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The discovery of a specific pattern of gene expression linked to multiple-drug resistance of leukemic cells is giving researchers important new insights into why standard therapies fail to cure some children with acute lymphoblastic leukemia (ALL). This finding could lead to the development of new drugs that would overcome that resistance, according to St. Jude investigators.
This new finding helps explain why about 20 percent of children with ALL are not cured with the same drug therapy that cures the remaining 80 percent of children with this disease.
The findings are important because drug resistance is a major cause of treatment failure, and the biochemical mechanisms responsible for de novo resistance are largely unknown. De novo resistance is “built into” the leukemic cells through a particular pattern of gene expression, rather than acquired through the mutation of genes during the course of treatment. Cross-resistance to multiple drugs suggests a poor prognosis and likely involves biochemical mechanisms that are different from those linked to single-drug resistance, according to the researchers.
“The identification of a particular genetic expression pattern linked to cross-resistance takes us a significant step forward in understanding why treatment fails to cure certain children who initially looked like good candidates for standard chemotherapy,” said Hospital Director William Evans, PharmD, a member of Pharmaceutical Sciences. Evans is senior author of a report on these findings that appears in the April issue of the journal Cancer Cell.
The ALL cells used in the study were isolated from the bone marrow or the blood of patients with newly diagnosed disease who were being treated at St. Jude, the Dutch Childhood Oncology Group at the Sophia Children’s Hospital in the Netherlands and the German Cooperative Study Group for Childhood Acute Lymphoblastic Leukemia at the Children’s University Hospital in Hamburg, Germany.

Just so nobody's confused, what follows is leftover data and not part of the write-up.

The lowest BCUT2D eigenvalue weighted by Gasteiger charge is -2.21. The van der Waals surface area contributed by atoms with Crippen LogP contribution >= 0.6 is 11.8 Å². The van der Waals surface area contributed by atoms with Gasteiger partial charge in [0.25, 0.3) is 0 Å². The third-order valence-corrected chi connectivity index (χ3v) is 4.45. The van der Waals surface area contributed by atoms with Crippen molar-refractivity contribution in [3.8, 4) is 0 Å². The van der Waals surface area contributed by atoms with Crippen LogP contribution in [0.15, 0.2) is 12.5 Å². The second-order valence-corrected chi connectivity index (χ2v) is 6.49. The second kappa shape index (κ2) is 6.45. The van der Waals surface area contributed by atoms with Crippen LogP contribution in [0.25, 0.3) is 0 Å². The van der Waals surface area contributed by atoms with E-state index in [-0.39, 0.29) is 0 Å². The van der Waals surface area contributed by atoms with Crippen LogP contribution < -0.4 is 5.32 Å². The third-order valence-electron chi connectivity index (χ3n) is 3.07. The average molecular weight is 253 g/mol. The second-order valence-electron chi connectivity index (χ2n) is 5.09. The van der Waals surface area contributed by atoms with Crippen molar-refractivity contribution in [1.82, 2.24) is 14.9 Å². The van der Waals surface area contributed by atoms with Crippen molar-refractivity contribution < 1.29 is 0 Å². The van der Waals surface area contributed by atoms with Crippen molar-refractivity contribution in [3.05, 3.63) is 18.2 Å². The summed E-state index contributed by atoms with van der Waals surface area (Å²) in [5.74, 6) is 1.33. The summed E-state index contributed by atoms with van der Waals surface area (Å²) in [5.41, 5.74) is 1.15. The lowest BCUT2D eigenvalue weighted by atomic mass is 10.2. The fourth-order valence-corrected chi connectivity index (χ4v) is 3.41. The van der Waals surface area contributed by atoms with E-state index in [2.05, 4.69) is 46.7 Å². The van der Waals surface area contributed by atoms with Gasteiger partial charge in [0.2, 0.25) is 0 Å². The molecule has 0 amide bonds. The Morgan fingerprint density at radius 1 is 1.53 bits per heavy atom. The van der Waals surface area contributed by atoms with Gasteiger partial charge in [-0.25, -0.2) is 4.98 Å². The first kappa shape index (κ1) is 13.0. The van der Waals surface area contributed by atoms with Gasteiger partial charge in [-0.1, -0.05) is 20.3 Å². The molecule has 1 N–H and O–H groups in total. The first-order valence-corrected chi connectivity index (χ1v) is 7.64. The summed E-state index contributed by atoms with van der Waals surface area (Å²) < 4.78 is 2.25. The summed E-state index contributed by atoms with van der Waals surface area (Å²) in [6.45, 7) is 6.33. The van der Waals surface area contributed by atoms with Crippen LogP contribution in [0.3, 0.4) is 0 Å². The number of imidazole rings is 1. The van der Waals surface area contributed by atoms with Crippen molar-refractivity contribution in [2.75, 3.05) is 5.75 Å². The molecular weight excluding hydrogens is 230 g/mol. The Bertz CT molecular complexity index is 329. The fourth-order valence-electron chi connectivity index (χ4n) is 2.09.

Using pharmacogenomics techniques to assess gene expression levels in ALL cells, the researchers identified 45 genes closely linked with the ability of leukemic cells to resist treatment with two or more of the four most widely used antileukemic drugs: prednisolone, vincristine (VCR), asparaginase (ASP) and daunorubicin. The team also identified 139 genes that are closely linked to a previously unknown and unexpected type of drug resistance in which leukemic cells are resistant to ASP but sensitive to VCR. This “discordant” type of resistance (resistance to one drug and sensitivity to another) was associated with a poor response in children who had this pattern of gene expression.
Only 53 percent of cross-resistant patients had a five-year, relapse-free survival, compared to 91 percent among those whose ALL cells were cross-sensitive to all the drugs.
Among patients whose ALL cells were ASP-sensitive and VCR-resistant, the five-year relapse-free survival rate was 93 percent, compared to 56 percent among patients whose ALL cells were VCR sensitive and ASP resistant. The genes linked to discordant resistance included many that are involved with the function of ribosomes, the protein-making factories in cells.
“This discordant resistance has not previously been described by other researchers,” said Meyling Cheok, PhD, one of the postdoctoral fellows who did much of the work on this project. “The fact that it is associated with genes involved with protein synthesis gives us an important clue to the basis of this type of drug resistance.”
Last update: May 2005